June 27, 2012
Tyres for big enduro/dualsport motorcycles are the real all-rounders in the market. They need to combine equally high levels of grip during the summer and winter with the ability to carry maximum loads on long journeys – all the while delivering outstanding durability. So who has managed to strike the best balance? The staff of our partner magazine TOURENFAHRER put enduro, on-road and off-road tyres to the test.
It is a tough challenge for tyre developers – the tyre pairings for big enduro/ dualsport motorcycles have to tick more boxes than virtually any other compound on the market. The requirements profile is multi-faceted – just like the purposes to which these bikes are put.
It’s no surprise then that we decided to opt for the top seller in this segment of the market – the BMW R 1200 GS – as this bike is synonymous with wideranging application potential. And, of course, this bike has done a lot to ensure that a good selection of tyres is now available in the right sizes (110/80 R 19 at the front and 150/70 R 17 at the rear) – after all, no tyre manufacturer can afford to ignore this segment today. The bigger players in the market are even using enduro and on-road tyres in the race to win customers‘ favour. We hope that this tyre test offers a representative insight to the full range on offer.
We put 13 test pairings through their paces and sent eight of them on longdistance journeys specifically designed to highlight strengths and weaknesses in terms of wear (refer to the following pages for the full article). We focused mainly on the enduro tires, as they are generally the most popular.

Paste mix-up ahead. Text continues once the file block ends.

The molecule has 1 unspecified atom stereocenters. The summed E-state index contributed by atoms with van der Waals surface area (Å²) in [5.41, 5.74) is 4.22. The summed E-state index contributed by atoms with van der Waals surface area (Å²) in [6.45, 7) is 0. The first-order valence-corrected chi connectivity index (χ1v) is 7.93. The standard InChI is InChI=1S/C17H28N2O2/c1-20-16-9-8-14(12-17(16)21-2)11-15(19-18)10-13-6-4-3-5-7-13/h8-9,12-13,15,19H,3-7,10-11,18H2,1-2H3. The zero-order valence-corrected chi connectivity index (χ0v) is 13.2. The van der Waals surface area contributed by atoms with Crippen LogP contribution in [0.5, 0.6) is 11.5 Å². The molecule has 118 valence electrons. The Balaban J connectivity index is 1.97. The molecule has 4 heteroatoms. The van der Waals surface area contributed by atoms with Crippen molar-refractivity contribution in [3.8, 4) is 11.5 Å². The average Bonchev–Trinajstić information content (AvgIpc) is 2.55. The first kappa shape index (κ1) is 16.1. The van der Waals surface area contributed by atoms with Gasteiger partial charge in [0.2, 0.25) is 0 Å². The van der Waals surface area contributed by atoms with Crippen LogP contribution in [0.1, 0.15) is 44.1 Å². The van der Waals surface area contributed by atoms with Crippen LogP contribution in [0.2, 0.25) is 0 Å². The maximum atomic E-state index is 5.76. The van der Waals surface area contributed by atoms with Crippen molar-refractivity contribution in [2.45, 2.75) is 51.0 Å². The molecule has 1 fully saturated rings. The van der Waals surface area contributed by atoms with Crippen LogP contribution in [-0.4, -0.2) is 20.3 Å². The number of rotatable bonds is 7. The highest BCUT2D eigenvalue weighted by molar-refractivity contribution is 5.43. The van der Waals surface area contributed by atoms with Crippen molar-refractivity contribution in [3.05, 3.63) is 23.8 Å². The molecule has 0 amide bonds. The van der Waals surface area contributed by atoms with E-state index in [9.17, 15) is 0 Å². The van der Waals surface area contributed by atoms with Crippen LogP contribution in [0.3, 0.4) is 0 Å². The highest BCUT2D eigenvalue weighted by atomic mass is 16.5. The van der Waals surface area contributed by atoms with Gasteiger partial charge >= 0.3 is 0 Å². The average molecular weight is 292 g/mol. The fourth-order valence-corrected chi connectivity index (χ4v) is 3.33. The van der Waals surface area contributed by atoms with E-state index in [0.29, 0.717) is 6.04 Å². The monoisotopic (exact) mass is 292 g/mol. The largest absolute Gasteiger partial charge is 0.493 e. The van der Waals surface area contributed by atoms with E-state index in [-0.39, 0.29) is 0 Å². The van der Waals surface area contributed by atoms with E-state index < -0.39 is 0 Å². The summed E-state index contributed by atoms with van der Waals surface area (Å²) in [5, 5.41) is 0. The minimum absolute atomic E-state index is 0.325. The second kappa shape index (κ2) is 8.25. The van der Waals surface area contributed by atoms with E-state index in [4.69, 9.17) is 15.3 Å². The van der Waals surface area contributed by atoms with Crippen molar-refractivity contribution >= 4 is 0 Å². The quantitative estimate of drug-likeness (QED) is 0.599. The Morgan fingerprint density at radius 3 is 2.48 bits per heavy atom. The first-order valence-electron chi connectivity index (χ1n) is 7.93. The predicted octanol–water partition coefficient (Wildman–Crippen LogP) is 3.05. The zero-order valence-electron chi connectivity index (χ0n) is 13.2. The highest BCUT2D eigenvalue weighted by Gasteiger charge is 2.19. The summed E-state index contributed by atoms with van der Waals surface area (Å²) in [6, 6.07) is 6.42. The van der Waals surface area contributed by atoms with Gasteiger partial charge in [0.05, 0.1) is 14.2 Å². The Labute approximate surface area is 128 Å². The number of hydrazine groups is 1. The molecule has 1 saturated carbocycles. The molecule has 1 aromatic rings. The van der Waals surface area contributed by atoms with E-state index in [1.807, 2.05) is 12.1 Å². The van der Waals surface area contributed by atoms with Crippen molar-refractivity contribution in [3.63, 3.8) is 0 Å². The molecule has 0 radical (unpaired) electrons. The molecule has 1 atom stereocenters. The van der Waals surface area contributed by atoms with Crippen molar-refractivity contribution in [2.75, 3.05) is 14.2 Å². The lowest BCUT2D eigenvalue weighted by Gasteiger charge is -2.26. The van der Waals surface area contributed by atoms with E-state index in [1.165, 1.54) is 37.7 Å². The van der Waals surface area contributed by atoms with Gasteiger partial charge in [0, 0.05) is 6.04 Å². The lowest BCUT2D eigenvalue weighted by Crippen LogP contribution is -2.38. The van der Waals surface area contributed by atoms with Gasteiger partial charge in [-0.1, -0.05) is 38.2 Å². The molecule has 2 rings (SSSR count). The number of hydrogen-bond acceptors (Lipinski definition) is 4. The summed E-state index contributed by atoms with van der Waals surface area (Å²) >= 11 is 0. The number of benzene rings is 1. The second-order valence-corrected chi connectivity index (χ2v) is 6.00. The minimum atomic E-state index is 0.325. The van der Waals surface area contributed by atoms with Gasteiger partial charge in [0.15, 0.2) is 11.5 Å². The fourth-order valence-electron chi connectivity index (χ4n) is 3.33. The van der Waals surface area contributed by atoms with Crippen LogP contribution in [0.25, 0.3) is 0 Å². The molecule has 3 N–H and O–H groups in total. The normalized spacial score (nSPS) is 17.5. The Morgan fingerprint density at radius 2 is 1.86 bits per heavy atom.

These six representative tyres were put through the full test procedure: this means that once the endurance test was completed it was straight on to the Contidrom handling track for grip, handling and stability trials. The small handling circuit was also completely under water, so it also told us a lot about the different tyres‘ wet-grip properties.
We took the new Michelin Pilot Road 3 along as a reference tyre for the group of on-road tyres, and again we put this tyre through the full test programme. Time constraints meant that we were unable to put the remaining three on-road tyres – the brand new Bridgestone BT 023, the Dunlop Roadsmart and the new Conti Road Attack 2 – through the endurance/wear test, but we thoroughly put them through their paces on the off-road test course.
The same applies to the group of chunky off-road tires, which were also represented in the endurance/wear tests in the form of the brand new Heidenau K 60 Scout, which had to face up to a stiff challenge presented by the more established rivals – Continental’s TKC 80 and Metzeler’s Karoo (T) – on the off-road and handling course.
All in all a colourful mix – and we are happy to report that not one of them disappointed on the GS. The latest generation of enduro and onroad tyres has taken another clear step forwards in terms of performance. Particularly in terms of grip – specifically under extremely wet conditions – it is now possible to lean into corners in a way which would have only been possible with special rain tyres just a few years ago, and then only briefly.
However, demands have risen significantly in the age of ABS and traction control – and this is reflected by these tyres.
Filed under: MCR News